I remember how difficult I thought this swap was going to be, way back when I too was a dumb no0b.
then I did it.
not bad at all.
and also, since I'm so fuckin nice I answered all but one of your questions.
now start buyin parts so I don't feel like I wasted my time.
[but really, it's stupid simple. esp without the rear brake. buy axle, wheel, tire, and sprocket (I did new chain too) mock up, measure for spacers, make spacers, install, hit the road]
1. Difference between '99 down and '00 up rear wheels?
- People say '99 are a lot easier to work with, why exactly?
never heard that. here's the difference:
The axles are the same on both the 1999 & 2000. The difference is in the bearings and the raised rotor center. The 2000 rotors have a larger center hole. Because of the sealed bearings the 2000 wheels use a different length spacer. The 1999 and down wheels have bearings, seals and outside washer.
You can put a 1999 wheel on a 2000 model by using the earlier spacers and the 2000 rotor. However, in order to put a 1999 wheel on the 2000 model you would have to make the center hole on the rotor larger and use different spacers. You will also have to modify the rear pulley to fit on the later wheel."
Now that was referencing a Fat Boy, so not sure some of those things are universal, but it's a pretty legit explanation of the differences.
- I know '99 down has 3/4" axle, but are all '00 1" axles?
- I know '00 up have sealed bearings, I assume that's an advantage no?
I haven't had any issues with bearings and it's been 2 years (i think?) since the swap. I plan on replacing bearings when i replace sprocket in a few k miles. If you take your time and do it right, you won't have any issues at all.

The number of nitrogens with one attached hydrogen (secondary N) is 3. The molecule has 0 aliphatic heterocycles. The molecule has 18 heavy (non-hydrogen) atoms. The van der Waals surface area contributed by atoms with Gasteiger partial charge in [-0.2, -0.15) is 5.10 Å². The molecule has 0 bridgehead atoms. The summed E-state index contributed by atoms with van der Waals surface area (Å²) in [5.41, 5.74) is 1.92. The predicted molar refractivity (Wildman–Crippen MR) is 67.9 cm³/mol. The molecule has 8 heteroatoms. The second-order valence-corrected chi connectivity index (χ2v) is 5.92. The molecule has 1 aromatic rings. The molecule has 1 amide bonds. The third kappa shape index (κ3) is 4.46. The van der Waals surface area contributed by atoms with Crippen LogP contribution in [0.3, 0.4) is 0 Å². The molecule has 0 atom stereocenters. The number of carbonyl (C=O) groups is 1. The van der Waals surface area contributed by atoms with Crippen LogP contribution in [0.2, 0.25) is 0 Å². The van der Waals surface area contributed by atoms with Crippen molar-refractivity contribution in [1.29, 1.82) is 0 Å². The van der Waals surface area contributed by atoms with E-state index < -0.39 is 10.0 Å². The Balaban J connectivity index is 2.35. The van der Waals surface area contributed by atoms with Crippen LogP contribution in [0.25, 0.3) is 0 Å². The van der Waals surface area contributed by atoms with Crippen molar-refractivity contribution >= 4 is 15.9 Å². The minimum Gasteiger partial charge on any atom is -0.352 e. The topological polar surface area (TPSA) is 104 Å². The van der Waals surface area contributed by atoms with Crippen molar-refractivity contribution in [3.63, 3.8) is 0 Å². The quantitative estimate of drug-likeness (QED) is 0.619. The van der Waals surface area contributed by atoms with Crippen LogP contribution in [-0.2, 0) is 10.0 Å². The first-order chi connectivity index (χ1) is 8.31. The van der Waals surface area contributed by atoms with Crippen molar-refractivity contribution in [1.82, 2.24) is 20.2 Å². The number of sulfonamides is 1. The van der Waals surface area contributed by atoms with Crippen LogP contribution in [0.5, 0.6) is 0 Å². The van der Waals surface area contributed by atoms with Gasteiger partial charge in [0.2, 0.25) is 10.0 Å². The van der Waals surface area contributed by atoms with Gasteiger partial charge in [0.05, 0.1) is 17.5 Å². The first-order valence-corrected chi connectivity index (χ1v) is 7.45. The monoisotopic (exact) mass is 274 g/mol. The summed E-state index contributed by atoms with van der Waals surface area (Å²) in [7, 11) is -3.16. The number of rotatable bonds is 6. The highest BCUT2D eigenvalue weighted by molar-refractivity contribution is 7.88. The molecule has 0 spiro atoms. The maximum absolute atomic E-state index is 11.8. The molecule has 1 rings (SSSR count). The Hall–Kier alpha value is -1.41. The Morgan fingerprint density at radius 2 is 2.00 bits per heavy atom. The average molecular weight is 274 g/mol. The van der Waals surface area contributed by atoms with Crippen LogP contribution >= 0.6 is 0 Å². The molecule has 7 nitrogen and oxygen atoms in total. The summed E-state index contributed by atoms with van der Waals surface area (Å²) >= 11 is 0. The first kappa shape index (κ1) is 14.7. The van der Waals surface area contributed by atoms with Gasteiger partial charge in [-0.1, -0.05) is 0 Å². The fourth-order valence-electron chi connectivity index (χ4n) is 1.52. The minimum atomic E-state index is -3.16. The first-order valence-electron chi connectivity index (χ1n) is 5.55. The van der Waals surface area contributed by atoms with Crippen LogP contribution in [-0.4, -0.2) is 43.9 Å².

- Does '00 up allow for a sprocket from Sprocket Specialties (or other place) to be bolted up?
not sure. I'd bet you could order a sprocket with that bolt pattern and our chain pitch, just as easy as I ordered mine.
best bet? call sprocket specialties and ask. If they can't do it, you're gonna be hard pressed to find another place that is somewhat affordable.
2. Wheels sizes
- What can I fit in the stock fender? Most people go with an 18" x 5.5". Can that fit with a 170/180 tire instead of a 200? Are there any 4.5" Harley rims that would work?
short answer, yes.
long answer, i wouldn't go lower than a 180 on a 5.5 rim. 200 looks tits, though. Do a little grinding on the subframe and the 200 fits no sweat. Or you could do what I did, and just put a steel fender on. You can do what you want as far as looks, and it's strong enough you can even let fat chicks ride your bike. You can find 'em cheap if you do some looking around and don't buy the first one you see.
3. Axle options
- Is there any downside to getting a 13.5" 3/4" harley axle for $20 instead of having my stock one turned down?
hell no. that's what I did, and it saved big$$
- If a '00 up wheel with 1" bearings worked, couldn't I just sleeve the stock axle to bring it to 1" in the middle?
axles arent different. see above. but, yes, if you got 1" axle wheels you could probably make it work. I would suggest seeing about getting bearings with OD of 1" and ID of whatever our axle is.
As far as i've ever seen, anyhow, most 1" axles are on the 23" front wheels and 8.5"+ rear wheels
Either way, there's so many 3/4 axle wheel choices out there, that this shouldn't even be an issue.
Other than that, it seems rather inexpensive to pick up a used caliper, CBR master cylinder, fabricate a brake stay, and figure out what spacers are need for the axle and sprocket.
--didn't install rear brake, but someone will chime in on that
--spacers are easy as shit. mock everything up, make sure your chain is straight, and measure for spacers.